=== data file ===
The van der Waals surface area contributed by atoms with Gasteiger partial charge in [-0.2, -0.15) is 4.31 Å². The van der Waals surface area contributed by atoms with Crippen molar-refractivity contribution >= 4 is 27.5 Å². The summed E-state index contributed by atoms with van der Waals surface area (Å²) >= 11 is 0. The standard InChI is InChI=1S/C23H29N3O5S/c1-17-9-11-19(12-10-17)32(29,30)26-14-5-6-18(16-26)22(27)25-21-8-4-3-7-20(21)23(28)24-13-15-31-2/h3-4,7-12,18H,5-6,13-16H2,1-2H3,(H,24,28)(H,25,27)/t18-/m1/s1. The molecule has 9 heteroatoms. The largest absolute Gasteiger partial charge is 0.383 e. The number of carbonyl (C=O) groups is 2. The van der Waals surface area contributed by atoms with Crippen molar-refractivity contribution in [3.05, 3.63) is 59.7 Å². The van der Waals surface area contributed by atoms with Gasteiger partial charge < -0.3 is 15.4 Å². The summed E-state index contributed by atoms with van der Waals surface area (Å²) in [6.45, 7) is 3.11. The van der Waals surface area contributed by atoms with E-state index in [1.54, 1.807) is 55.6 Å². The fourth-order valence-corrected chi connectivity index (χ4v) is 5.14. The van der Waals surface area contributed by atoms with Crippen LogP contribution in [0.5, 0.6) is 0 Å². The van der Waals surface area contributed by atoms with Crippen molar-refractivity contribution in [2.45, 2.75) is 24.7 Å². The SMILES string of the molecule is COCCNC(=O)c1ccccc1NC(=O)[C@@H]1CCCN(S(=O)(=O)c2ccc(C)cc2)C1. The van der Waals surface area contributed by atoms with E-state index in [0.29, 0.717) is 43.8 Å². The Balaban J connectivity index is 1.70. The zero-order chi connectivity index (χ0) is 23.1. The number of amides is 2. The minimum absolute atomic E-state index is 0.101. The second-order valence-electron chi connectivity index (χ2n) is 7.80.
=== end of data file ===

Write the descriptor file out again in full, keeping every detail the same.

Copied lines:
The van der Waals surface area contributed by atoms with Gasteiger partial charge in [-0.2, -0.15) is 4.31 Å². The van der Waals surface area contributed by atoms with Crippen molar-refractivity contribution >= 4 is 27.5 Å². The summed E-state index contributed by atoms with van der Waals surface area (Å²) >= 11 is 0. The standard InChI is InChI=1S/C23H29N3O5S/c1-17-9-11-19(12-10-17)32(29,30)26-14-5-6-18(16-26)22(27)25-21-8-4-3-7-20(21)23(28)24-13-15-31-2/h3-4,7-12,18H,5-6,13-16H2,1-2H3,(H,24,28)(H,25,27)/t18-/m1/s1. The molecule has 9 heteroatoms. The largest absolute Gasteiger partial charge is 0.383 e. The number of carbonyl (C=O) groups is 2. The van der Waals surface area contributed by atoms with Crippen molar-refractivity contribution in [3.05, 3.63) is 59.7 Å². The van der Waals surface area contributed by atoms with Gasteiger partial charge < -0.3 is 15.4 Å². The summed E-state index contributed by atoms with van der Waals surface area (Å²) in [6.45, 7) is 3.11. The van der Waals surface area contributed by atoms with E-state index in [1.54, 1.807) is 55.6 Å². The fourth-order valence-corrected chi connectivity index (χ4v) is 5.14. The van der Waals surface area contributed by atoms with Crippen LogP contribution in [0.5, 0.6) is 0 Å². The van der Waals surface area contributed by atoms with Crippen molar-refractivity contribution in [2.45, 2.75) is 24.7 Å². The SMILES string of the molecule is COCCNC(=O)c1ccccc1NC(=O)[C@@H]1CCCN(S(=O)(=O)c2ccc(C)cc2)C1. The van der Waals surface area contributed by atoms with E-state index in [0.29, 0.717) is 43.8 Å². The Balaban J connectivity index is 1.70. The zero-order chi connectivity index (χ0) is 23.1. The number of amides is 2. The minimum absolute atomic E-state index is 0.101. The second-order valence-electron chi connectivity index (χ2n) is 7.80.